Welcome to the timeless story of a young man and woman who have grown up literally across the street from each other, in those sort of McMansions built cheek-to-jowl in a subdivision with next to no space around each house. For some reason, the young woman’s parents let her have a bedroom that not only faces the street (isn’t that normally the spot for the master bedroom?) but also facing directly across from the young man’s own bedroom.
The protagonist is a nerdy young woman in that Hollywood-ugly sort of way where a conventionally-pretty white girl is put into ugly glasses, her hair is frazzled up, and she’s made to wear terribly unflattering clothes–none of which will make a conventionally-pretty white girl look like anything but a conventionally-pretty white girl in costume. She has a ton of friends, as evinced by her T-shirt written all over with those friends’ names, but she spends almost all of her screen-time alone in her room, pining after the FHY, singing to herself about how much she loves this young man and performing dance routines with her drapes drawn back (so he can see her), and trying to do her hair and makeup and clothes in a way that might appeal more to him. Amazingly, she never once hits upon the signature T-Swift look.
The FHY is a sweet young man who nonetheless has a very bad habit of hooking up with girlfriends who drive him absolutely spare while not noticing the lovestruck girl living right across the street. We are expected, I think, not to think that her constant surveillance of the FHY is creepy at all (imagine if their genders were reversed!). Meanwhile, I’m trying to remember if there was any time in my teenaged years when my curtains were ever drawn back.
The object of the heroine’s affection. We can’t really call him the hero; he doesn’t ever really do anything except play football and react to things. All you will ever know about the FHY is that he has his own bedroom and plays football.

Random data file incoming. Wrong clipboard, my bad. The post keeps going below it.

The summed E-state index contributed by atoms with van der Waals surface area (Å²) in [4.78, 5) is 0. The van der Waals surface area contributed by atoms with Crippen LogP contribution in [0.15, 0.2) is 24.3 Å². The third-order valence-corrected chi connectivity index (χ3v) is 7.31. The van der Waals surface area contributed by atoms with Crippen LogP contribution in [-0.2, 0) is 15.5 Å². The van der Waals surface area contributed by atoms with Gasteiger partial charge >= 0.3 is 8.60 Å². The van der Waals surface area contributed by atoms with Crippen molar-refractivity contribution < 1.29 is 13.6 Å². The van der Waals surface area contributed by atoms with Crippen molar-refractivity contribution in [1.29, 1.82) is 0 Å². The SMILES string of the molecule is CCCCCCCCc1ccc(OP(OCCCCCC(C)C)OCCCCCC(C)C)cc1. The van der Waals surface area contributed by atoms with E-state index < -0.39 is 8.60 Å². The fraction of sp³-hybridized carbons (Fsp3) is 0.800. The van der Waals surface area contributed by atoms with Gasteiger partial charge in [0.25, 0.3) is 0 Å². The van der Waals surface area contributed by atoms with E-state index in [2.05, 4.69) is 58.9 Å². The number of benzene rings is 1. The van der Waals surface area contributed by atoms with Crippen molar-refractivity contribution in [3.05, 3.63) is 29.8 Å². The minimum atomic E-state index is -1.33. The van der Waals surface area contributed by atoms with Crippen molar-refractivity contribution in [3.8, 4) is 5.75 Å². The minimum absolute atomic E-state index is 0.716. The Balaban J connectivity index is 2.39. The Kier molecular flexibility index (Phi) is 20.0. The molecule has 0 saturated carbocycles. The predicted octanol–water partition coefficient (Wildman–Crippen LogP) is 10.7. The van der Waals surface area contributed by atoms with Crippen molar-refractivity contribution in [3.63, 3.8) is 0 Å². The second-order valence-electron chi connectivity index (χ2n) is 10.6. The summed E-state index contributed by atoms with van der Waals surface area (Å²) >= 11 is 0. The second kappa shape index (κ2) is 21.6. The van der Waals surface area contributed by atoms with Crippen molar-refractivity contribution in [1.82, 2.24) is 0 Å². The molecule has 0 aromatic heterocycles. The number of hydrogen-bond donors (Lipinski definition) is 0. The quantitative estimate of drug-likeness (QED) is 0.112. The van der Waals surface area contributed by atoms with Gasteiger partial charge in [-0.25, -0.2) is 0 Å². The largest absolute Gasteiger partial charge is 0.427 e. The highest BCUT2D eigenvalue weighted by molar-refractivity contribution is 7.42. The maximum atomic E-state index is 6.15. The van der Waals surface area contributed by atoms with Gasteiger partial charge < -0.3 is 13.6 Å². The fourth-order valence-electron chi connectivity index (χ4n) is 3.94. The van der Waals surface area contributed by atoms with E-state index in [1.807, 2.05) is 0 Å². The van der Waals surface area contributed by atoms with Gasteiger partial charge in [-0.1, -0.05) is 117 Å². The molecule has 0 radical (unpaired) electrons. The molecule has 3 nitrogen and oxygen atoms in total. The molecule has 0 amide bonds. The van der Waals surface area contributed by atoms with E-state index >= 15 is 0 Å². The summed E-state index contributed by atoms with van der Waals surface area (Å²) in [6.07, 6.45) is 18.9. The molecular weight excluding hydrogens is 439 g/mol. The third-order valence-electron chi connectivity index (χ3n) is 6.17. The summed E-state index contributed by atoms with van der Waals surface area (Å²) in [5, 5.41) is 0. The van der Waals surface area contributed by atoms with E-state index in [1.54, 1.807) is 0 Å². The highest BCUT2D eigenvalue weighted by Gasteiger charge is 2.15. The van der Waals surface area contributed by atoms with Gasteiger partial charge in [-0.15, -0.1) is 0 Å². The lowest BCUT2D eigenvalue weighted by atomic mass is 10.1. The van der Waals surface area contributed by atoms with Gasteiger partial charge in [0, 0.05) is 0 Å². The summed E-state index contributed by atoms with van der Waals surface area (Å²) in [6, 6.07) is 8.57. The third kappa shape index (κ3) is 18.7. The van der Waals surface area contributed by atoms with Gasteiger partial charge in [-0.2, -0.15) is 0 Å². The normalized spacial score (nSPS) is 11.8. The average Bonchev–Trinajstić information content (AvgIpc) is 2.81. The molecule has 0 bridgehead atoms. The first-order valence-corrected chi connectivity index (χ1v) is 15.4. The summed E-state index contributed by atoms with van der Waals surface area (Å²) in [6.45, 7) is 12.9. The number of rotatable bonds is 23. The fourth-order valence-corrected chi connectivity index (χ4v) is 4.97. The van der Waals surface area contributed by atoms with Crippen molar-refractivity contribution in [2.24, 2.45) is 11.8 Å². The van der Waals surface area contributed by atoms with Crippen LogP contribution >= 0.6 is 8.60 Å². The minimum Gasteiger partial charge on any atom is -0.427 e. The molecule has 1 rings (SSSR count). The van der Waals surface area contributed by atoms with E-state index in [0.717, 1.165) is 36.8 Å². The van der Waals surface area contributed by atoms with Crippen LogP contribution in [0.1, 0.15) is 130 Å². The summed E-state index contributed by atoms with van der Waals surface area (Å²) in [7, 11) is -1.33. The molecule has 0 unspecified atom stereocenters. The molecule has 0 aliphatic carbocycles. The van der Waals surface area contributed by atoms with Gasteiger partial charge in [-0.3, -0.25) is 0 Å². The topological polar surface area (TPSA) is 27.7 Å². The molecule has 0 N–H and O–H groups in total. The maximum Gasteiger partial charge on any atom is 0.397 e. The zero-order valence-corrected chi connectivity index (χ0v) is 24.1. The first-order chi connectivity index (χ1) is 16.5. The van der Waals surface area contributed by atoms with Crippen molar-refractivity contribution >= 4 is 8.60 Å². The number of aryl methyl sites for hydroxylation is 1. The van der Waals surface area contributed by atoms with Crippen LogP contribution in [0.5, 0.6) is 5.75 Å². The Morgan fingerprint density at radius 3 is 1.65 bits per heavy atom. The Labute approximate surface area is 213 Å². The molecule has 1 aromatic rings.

The antagonist is the incredibly hypersexualized brunette girlfriend of the FHY. She drives a convertible and is really nasty to the heroine–and to the FHY too, who she treats more as a possession and trophy than anything else. She controls him with her super-power–hot, potent kisses–which she delivers with stunning, whiplike accuracy while shooting venomous glares at our hapless heroine. As with the FHY, that’s about all you will ever know about her, besides that she’s the head cheerleader.
You can tell because she glares at other girls during smoochytime kissyface.
While the heroine pines and mopes around for the FHY, he keeps going out with his EVG, stubbornly choosing her over the heroine because he just doesn’t know how powerful the love is that is right under his nose. The heroine understands him, you see. She knows him and loves him for who he is as a person, while the hot girl doesn’t care about him at all and is just using him for her own devious ends. We are not meant to wonder if maybe the FHY did something offensive at the start of this video that got the girlfriend angry. He is innocent, always; his worst sin is that he is utterly clueless. We are also never meant to wonder if maybe the heroine herself isn’t so much in love with the FHY as with her conceptualization of the FHY. We are especially never meant to question that the heroine is the girl he should pick. She has decided that he belongs with her, you see, and there ain’t a lot of leaping-space between that and the idea that he belongs to her as well.